If you relate to this or some version of it you can change how you see yourself and expect to be treated. Pick a time when you can be quiet and thoughtful about your reflections and work through the following steps:
- List three beliefs or statements that you tell yourself that support you to continue the behavior (i.e. people won’t like me, I’ll get in trouble, etc.).
- Ask yourself what purpose is served by holding onto or attaching to these beliefs (i.e. feeling safe, staying comfortable in familiarity, etc.).
- Write down 3 or 4 times you remember feeling just like this as a child.
- Identify what scares you about letting go of or changing these beliefs.
- Identify one small step you can take to make a change – just one as you want to be assured of success (i.e., I’ll get back to you on that). Practice this change in circumstances and with people who are not “necessary” for your well-being.
- Develop 3 affirmations related to your behavior change and read them several times a day (i.e., I _________ am a strong and assertive person).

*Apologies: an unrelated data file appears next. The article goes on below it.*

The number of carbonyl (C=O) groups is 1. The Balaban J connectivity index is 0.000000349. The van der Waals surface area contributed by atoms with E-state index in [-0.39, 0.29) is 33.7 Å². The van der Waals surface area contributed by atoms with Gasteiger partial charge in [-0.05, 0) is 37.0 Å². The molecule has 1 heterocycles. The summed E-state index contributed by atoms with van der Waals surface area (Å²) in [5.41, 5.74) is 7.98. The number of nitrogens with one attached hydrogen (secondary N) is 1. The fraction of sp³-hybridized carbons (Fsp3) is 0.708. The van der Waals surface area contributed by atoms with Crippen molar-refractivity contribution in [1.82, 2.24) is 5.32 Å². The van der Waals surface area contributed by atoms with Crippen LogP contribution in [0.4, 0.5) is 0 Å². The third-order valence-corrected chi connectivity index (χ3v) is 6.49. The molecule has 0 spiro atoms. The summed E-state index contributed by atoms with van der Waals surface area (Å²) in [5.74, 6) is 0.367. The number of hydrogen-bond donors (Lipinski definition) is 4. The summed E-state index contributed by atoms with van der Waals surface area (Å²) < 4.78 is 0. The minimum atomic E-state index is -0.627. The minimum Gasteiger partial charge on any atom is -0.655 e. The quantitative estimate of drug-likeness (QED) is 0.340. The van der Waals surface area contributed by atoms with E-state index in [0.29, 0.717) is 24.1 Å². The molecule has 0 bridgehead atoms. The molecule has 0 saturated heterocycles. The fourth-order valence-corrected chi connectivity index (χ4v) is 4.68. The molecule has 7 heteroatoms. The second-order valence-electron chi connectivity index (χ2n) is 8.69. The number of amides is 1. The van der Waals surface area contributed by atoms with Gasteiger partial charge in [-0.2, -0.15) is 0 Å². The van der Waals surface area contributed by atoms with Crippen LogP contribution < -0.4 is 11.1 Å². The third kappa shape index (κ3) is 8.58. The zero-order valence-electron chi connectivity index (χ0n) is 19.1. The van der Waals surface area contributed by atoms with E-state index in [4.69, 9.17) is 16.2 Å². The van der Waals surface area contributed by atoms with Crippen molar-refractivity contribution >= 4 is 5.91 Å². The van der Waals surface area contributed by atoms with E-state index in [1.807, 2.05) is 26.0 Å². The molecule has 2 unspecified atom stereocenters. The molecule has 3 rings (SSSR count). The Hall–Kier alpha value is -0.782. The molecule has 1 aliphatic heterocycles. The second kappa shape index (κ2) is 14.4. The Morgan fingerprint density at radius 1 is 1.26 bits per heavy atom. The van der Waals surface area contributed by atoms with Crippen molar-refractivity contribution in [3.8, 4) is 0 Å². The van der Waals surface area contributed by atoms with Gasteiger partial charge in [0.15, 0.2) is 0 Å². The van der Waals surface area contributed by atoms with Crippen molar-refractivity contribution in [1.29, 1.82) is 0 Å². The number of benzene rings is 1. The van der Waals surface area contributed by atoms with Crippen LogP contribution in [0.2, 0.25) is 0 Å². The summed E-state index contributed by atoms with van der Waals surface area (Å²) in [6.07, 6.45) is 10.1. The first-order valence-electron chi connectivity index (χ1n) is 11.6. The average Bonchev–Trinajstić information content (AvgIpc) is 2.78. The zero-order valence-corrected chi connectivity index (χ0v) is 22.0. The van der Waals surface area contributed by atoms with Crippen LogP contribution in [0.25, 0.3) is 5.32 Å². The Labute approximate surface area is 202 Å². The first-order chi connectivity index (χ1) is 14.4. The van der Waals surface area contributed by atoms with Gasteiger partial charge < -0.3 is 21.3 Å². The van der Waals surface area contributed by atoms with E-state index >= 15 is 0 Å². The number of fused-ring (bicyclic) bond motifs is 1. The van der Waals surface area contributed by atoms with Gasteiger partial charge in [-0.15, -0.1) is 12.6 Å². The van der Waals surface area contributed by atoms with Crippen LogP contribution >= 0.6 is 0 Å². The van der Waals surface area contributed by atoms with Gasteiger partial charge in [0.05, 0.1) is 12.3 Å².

- Finally, visualize yourself feeling happy and peaceful with your small change.
Remember, human beings are born with the innate drive for self-preservation. Families develop their own rules about what is acceptable and not acceptable. Because of this we often, unknowingly, repeat patterns of how to interact with people that we learned in order to get along in our families of origin. The problem for us is that patterns that worked back then may not serve our highest good in the here and now. We all have a road map in our brain that begins to form at the very beginning of life and we develop a “superhighway” of responses. It’s time to take a side road (maybe even forge a new path) and experience a new and much more rewarding adventure!
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